Soon after World War II the tale circulated among American soldiers returning from action in North Africa that grain found deep inside in the Egyptian Pyramids was found to be vital. Some kernels were planted and the variety known commercially in some places as Kamut was born. This had all the makings of a great story even though it has since been thoroughly debunked. But in fact, grain that has been stored in a dry place and kept at around 40 degrees can remain vital for a century or longer, and it is possible to revive some ancient botanical discoveries under special conditions. Thanks to farmers like Brad Bailie of Lenwood Farms near Connell, several ancient grains now appear in the fields of eastern Washington.
Ancient Einkorn “Wheat”
Lenwood Farms near Connell, Washington
The advent of widespread use of grains for food can only be estimated, but archaeological evidence indicates humans in eastern Africa mixed crushed primitive wheats and barleys with water to form gruel as early as 100,000 years ago. Cooking on heated stones, with embers, and in other ways enabled the roasting and toasting of grains to enhance flavors, but the revolutionary advent of fire-resistant earthenware pots in the Middle East by the eighth millennium BC fostered a significant advancement in food supply, culture, and population growth. Grains boiled in water made possible a savory array of pottages, soups, and stews, with the softened food especially benefiting the very young and elderly. No culinary advance since the invention of earthenware has had such a salutary effect on cooking methods.
Cultivation of cereal grains has been integral to humanity’s advance since time immemorial. Cereals, named for the Roman goddess of fertility, Ceres, are not only nutritious but also adaptable to a wide range of climates and soil conditions. The ancestral range of modern cereal grains stretched along the Fertile Crescent from the Anatolian slopes of southeastern Turkey—where locals believe Adam first tilled the ground, eastward across Transcaucasia and Mesopotamia to Kashmir and south to Ethiopia. This vast region is notable for long, hot summers and mild, moist winters which was ideal for the emergence of large-seeded cereals that became the principal foods sources that fueled human expansion throughout the world. The advent of grain cultivation through the replenishment of soils by annual flooding coincided with animal husbandry as villagers sought to prevent creatures of horn and hoof from damaging grain fields by domesticating them and harnessing their labor. These developments spurred the Neolithic Revolution in Upper Mesopotamia approximately 9000 BC and represented the key breakthrough in civilization that led to settlements with gardens and livestock that led in turn to food surpluses and the rise of settled, urban populations.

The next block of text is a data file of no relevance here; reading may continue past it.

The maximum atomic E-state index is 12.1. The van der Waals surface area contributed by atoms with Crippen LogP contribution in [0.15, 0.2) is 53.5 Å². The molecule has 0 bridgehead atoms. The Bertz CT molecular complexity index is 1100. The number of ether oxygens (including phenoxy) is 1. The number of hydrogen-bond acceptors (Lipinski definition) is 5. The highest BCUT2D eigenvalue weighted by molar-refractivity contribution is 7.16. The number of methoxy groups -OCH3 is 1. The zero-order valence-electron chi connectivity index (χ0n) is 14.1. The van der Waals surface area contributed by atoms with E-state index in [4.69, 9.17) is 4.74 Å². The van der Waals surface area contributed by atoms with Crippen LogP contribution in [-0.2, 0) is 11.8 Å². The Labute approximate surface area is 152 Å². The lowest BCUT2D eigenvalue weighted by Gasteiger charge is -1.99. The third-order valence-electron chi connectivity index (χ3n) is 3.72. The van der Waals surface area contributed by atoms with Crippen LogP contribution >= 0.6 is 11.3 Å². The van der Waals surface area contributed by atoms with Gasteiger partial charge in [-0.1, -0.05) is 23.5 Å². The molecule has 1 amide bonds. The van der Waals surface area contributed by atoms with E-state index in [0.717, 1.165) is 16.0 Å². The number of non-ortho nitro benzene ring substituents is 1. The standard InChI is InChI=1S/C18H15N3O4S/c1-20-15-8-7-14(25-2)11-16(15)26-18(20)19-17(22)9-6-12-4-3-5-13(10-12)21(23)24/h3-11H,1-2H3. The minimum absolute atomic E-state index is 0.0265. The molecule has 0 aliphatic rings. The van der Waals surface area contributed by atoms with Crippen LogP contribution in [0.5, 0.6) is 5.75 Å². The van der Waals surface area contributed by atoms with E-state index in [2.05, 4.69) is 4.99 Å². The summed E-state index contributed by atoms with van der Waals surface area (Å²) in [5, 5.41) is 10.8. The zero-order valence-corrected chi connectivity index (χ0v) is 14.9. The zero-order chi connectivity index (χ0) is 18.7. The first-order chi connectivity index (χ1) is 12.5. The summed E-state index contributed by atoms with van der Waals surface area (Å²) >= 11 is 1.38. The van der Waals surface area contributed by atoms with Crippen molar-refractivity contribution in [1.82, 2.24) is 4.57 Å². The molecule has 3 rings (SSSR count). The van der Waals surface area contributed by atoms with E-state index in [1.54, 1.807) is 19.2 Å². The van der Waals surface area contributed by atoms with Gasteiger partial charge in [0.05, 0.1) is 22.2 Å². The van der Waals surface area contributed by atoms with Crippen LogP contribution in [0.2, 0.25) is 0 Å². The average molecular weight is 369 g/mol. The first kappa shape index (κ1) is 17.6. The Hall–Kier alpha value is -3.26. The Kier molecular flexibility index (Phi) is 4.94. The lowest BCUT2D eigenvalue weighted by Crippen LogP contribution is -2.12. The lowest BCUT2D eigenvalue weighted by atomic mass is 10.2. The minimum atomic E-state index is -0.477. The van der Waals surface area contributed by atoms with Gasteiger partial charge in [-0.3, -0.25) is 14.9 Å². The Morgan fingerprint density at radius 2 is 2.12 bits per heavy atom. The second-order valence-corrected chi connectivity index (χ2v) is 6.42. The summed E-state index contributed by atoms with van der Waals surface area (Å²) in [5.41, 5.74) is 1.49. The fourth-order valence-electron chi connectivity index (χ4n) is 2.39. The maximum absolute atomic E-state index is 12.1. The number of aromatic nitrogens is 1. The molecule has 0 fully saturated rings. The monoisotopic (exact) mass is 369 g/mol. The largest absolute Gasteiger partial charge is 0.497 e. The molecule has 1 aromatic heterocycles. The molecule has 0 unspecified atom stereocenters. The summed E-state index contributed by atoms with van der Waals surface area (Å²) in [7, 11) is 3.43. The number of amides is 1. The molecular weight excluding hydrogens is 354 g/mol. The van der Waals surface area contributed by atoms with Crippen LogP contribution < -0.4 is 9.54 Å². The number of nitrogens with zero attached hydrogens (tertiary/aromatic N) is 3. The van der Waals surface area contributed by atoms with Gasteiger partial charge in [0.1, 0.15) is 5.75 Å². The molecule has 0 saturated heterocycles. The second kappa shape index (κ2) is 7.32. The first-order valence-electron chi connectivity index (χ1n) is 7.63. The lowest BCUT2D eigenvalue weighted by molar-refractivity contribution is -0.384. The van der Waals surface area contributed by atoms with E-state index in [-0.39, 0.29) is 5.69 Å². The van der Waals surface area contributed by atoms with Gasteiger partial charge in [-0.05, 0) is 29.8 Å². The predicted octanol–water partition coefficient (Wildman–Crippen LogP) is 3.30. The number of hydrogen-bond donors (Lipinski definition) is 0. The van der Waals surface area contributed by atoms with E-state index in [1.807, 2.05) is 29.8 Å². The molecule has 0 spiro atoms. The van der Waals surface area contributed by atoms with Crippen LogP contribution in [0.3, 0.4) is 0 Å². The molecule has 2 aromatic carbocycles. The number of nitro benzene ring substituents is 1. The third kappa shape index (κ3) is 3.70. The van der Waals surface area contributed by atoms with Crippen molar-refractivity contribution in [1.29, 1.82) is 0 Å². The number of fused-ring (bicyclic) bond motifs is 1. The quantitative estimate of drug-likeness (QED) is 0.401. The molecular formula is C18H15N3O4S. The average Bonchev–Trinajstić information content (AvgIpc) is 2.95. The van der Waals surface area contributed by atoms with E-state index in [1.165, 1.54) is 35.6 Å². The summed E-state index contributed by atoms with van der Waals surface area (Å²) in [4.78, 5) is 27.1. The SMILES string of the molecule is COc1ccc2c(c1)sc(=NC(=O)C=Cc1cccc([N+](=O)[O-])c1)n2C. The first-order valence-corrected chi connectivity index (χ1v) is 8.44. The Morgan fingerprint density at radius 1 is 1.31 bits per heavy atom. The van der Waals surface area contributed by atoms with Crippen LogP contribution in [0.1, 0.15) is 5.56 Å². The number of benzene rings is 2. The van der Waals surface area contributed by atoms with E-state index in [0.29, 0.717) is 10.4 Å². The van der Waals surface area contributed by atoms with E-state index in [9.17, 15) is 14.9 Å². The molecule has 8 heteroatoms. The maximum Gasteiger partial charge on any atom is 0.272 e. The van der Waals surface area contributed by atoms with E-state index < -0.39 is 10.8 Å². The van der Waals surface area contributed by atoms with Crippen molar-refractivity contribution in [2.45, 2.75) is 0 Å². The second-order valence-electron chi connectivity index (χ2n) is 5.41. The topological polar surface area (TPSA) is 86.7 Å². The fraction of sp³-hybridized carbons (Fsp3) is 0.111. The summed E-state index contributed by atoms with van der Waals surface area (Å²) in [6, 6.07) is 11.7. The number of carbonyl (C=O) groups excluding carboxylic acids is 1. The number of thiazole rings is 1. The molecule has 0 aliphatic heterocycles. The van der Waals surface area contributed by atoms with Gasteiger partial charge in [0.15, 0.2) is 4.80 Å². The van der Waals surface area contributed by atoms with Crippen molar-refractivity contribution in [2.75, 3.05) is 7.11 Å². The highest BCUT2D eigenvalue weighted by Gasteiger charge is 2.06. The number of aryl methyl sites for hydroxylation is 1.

Ancient Purple Egyptian Barley
The transition involving environmental, religious, and other profound influences was by no means rapid. Several thousand years transpired before hunting and gathering yielded to agriculture in the Middle East, and in some parts of the world Neolithic lifeways have endured into modern times even as wheat, barley, rice, maize and other cereal grains account today for approximately half of humanity’s caloric intake. By 5000 BC these primitive self-pollinating plants—capable of evolving more rapidly than any other known organism, had spread along the Mediterranean coast to the Iberian Peninsula and north of the Caucasus Mountains. Some two thousand years later wheat reached the British Isles. Dispersion of cereal grains by wind, animals, and other natural processes was inexorable if slow—perhaps a thousand yards per year on average. Successive plant selections by early farmers led to earlier maturing stands with characteristics unique to each region. These ancient landrace wheats gained a foothold in central Europe and Scandinavia by about 3000 BC via the Danube, Rhine, and Dnieper river valleys.